I am a Burmese South African living in Canada and there will always be parts of me that are unsatisfied–hungry. I’m waiting for my Africa to return to me, but it’s different here. You cannot be African if you are not black. But even then, the South Africa I grew up in was delicate and golden, I experienced something entirely unique and inexplainable. One of those “you need to have been there to get it” things.
I feel less like myself and less of myself every day. I want to fight losing these parts of who I am but I’m not sure I can. I’m not sure if I’m really worth it.
You are all the bad decisions I have ever made returned to haunt me.
It’s hard to acknowledge pain when you can’t talk about it in past tense.
I still miss you but I have sense enough now not to say so out loud.
There is something about growing older that makes me long for things of the past. And I can’t help but wonder what it would be like to have kept the things I have long since lost. Would I not be richer now, in the ways that I have always longed to be?
I am turning 21 next week. I have thought about this with a sober mind and feel that there are some things that are worth addressing at this age of my life.
I’m not surprised to find that I haven’t come very close to living the life that I had imagined for myself five years ago, when I had dreamed about being at the golden age of 21. I thought that life would have fallen into place by now. But that isn’t the case.
I am, however, pleasantly surprised to find that I don’t hold these failures against myself. I am not angry at myself or sad that my life is in shambles, even at twenty one. Learning that this future me that the past me had dreamt up turned out to be a kinder me than I could have imagined is something to be grateful for all on its own.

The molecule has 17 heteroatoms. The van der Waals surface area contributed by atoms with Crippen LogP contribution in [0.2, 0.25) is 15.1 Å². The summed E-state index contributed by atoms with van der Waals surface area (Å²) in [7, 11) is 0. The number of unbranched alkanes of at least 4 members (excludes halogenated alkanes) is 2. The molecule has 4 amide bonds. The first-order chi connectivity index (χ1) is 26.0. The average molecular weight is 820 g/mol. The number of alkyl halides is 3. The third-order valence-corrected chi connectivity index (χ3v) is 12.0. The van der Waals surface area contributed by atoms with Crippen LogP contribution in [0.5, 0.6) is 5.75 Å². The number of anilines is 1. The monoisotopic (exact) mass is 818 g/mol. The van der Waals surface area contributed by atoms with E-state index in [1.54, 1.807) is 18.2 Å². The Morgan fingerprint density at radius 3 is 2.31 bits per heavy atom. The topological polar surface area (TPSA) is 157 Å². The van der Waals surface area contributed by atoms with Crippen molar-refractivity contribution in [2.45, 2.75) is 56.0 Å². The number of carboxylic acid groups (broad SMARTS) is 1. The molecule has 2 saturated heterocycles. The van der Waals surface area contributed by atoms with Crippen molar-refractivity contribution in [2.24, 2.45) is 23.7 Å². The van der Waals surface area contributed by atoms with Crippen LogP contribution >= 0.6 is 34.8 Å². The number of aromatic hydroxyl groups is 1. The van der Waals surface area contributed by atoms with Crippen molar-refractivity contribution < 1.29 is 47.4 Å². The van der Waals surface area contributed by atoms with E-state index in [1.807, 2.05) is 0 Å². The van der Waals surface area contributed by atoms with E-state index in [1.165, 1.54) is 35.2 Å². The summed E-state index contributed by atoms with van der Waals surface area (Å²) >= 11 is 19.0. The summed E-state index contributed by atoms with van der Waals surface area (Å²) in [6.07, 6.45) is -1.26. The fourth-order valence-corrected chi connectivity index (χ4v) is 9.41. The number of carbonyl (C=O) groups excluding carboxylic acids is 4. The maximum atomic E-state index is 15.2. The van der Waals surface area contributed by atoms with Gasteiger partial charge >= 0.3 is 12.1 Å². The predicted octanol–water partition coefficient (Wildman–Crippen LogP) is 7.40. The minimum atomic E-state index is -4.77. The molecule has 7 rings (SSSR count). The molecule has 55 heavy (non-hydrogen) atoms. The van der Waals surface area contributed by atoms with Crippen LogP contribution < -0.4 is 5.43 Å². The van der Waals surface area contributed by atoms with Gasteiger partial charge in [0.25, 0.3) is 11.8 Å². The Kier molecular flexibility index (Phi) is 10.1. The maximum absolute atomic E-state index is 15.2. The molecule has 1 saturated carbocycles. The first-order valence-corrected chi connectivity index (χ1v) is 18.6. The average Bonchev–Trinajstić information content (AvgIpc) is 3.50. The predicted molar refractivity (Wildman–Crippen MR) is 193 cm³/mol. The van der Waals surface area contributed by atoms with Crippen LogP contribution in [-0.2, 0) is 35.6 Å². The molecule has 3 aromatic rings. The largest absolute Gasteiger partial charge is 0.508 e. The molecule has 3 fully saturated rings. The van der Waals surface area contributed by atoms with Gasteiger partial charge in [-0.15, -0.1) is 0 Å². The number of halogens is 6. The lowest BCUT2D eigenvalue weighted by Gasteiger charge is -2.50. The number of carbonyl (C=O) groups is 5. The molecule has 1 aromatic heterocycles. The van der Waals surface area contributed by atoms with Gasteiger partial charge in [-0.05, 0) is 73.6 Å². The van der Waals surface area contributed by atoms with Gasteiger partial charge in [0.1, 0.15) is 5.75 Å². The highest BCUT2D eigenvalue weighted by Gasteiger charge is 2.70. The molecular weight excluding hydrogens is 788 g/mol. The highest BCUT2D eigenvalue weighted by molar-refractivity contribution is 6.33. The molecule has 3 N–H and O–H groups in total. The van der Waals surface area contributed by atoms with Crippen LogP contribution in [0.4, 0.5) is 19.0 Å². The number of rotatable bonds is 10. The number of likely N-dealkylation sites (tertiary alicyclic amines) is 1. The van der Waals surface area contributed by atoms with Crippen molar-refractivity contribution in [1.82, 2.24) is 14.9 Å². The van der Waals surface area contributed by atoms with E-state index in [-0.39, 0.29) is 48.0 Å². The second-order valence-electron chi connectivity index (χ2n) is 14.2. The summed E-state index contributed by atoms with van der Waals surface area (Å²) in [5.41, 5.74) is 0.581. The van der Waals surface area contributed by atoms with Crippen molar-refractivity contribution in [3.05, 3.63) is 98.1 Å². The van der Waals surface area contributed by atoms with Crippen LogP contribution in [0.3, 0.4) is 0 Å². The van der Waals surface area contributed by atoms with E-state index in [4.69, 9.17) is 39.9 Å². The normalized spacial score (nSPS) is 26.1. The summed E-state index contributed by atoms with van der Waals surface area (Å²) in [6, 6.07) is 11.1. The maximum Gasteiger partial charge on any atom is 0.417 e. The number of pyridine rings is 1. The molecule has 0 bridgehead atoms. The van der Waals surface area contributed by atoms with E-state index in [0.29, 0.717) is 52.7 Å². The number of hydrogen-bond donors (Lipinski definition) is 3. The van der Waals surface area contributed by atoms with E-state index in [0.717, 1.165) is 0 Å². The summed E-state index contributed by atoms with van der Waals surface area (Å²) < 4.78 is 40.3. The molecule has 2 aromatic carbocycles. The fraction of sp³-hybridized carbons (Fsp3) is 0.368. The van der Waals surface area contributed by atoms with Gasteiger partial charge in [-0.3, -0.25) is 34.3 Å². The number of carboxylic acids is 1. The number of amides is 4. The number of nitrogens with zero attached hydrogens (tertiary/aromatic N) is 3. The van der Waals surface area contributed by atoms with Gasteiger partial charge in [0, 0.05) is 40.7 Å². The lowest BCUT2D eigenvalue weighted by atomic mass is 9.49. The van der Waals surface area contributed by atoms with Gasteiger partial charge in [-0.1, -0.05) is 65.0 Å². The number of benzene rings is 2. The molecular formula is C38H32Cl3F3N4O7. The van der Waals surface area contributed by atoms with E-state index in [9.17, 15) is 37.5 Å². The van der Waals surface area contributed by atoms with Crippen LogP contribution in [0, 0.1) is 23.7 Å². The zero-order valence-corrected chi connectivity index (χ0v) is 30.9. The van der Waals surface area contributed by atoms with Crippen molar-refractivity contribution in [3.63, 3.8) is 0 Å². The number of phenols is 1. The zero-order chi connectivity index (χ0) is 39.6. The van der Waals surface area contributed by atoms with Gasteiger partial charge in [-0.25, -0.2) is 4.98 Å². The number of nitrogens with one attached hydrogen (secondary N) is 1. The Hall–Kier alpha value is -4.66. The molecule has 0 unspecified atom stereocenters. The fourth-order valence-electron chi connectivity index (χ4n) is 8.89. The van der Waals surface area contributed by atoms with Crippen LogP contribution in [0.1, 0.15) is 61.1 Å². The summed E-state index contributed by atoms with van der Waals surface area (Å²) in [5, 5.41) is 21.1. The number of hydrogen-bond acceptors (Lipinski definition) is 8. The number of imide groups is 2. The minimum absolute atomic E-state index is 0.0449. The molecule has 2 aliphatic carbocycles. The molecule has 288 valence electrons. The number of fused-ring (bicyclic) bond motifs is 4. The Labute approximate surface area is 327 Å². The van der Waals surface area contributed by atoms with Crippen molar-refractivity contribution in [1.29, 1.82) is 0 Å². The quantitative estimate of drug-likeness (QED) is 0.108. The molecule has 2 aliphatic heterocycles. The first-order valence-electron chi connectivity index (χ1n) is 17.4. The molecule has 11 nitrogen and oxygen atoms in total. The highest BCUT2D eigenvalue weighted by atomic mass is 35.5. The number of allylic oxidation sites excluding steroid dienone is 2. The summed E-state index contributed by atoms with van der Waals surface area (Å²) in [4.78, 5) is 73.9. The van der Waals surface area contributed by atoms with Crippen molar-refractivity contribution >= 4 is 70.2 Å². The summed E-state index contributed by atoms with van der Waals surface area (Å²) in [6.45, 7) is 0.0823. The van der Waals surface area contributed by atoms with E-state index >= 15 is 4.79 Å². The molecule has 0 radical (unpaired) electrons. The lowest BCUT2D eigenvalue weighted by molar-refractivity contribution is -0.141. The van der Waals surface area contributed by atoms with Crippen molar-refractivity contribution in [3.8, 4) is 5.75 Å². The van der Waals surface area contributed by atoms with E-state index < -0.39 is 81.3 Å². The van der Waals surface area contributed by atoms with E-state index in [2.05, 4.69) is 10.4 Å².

This, of course, doesn’t mean that there isn’t something left to be desired.
I have tried this many times before and, although the endeavour is something to be admired, the results have always fallen short. I want to just live better and be better to others, I already learnt how to be kind to myself but I still need to learn how to be good for myself.
I have chosen not to be in love. Isn’t that such a wonderful thing?
I used to believe that I was a victim of circumstance and berate myself for failing to be in a relationship. That’s pretty messed up. But I have chosen loneliness over everything this time, and it is a luxury I would never give up.
I will admit, however, that this conviction stems from fear. Or more accurately, an aversion to falling in love with the wrong people. I’m scared of falling for a man who I want nothing to do with, someone I’d rather hate.
I have no patience for teaching a man how to love me, having to prove my worth as equal to his own. What if I fall for a man who denies the validity of human experience? What if I fall for a man who thinks transgender people are no longer human? What if I fall for a man who would love me but deny me access to an abortion, while still refusing to stay and be a father? What if I fall for a man who believes self-love comes secondary to hard work and hard will?
I’m an all-or-nothing kind of woman, so I probably couldn’t stop myself from loving someone who loved me back. So, instead, I err on the side of caution, and choose not to love. I would rather be alone than share my life with half-baked human beings.
I am fighting the urge
to make myself small–
compact and pocket-sized,
because you do not deserve
to taste me in pieces,
if you will not have me whole.